Educational leader left tremendous legacies

Within the past 12 months, the north country has lost three of its leading educators. Perhaps this is an appropriate time to reflect on their legacies.

Beverly Ouderkirk culminated a nearly 60-year career as teacher and administrator by serving on the state’s highest educational institution, the Board of Regents. What distinguished Regent Ouderkirk in my mind was that she always leaped at invitations to meet with students or teachers to learn, at the grass roots, what resources were needed to improve educational opportunities. At conferences, she could often be seen with a note pad in hand, listening rather than speaking.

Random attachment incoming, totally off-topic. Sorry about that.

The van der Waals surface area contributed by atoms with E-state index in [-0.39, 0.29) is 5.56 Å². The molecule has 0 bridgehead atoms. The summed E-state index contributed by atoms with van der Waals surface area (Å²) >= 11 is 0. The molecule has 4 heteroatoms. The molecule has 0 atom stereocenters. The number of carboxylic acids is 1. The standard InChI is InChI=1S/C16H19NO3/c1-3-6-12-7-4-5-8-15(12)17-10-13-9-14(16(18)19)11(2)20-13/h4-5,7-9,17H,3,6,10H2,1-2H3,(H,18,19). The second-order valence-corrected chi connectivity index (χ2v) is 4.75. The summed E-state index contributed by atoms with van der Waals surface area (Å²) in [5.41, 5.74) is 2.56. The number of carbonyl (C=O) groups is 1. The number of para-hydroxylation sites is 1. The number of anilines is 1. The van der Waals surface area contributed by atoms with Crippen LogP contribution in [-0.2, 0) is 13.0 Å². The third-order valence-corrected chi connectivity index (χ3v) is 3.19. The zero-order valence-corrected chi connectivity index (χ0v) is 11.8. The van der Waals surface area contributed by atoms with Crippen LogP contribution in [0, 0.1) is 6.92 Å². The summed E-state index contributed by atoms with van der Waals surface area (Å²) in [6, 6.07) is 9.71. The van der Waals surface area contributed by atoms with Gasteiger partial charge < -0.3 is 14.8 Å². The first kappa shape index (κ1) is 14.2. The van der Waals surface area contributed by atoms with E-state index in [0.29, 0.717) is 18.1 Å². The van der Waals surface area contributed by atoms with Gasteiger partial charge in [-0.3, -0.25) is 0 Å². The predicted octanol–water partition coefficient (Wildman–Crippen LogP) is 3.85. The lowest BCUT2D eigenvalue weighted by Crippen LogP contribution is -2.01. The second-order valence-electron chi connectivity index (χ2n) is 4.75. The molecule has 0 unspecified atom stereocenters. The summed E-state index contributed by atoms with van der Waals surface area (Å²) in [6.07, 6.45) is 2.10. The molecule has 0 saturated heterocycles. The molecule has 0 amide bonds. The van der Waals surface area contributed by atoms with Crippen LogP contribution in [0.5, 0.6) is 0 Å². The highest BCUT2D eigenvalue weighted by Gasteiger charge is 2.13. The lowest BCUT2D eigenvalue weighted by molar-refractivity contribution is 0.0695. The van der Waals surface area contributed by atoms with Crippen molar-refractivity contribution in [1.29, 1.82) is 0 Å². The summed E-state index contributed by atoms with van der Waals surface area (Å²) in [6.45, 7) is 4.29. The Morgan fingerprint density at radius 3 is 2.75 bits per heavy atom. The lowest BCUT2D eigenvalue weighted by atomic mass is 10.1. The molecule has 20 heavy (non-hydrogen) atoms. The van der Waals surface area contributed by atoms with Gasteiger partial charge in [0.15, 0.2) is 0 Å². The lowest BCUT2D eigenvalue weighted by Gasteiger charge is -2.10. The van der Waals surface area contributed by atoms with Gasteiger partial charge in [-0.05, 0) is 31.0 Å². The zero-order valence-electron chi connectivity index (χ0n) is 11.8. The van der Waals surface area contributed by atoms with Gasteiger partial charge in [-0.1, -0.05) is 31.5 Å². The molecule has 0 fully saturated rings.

Jim Shuman was a visionary; he directed the education department at St. Lawrence University for 25 years. At the time of his retirement ,SLU was clearly ahead of its time by training future teachers to conduct student-centered classrooms. Jim also was a lay minister, and he personified the qualities of kindness and caring that we all want to see reflected in members of the clergy.

Jim Berry enjoyed a successful career teaching science at Canton High School, and then he embarked on a second career as the engine that made the SOAR program successful for senior citizens. Jim, too, was a kind individual with a vision for helping to further educational opportunities for youngsters and older people.

What these three people shared was that each possessed the organizational and people skills of good leaders combined with an ability to earn respect just by being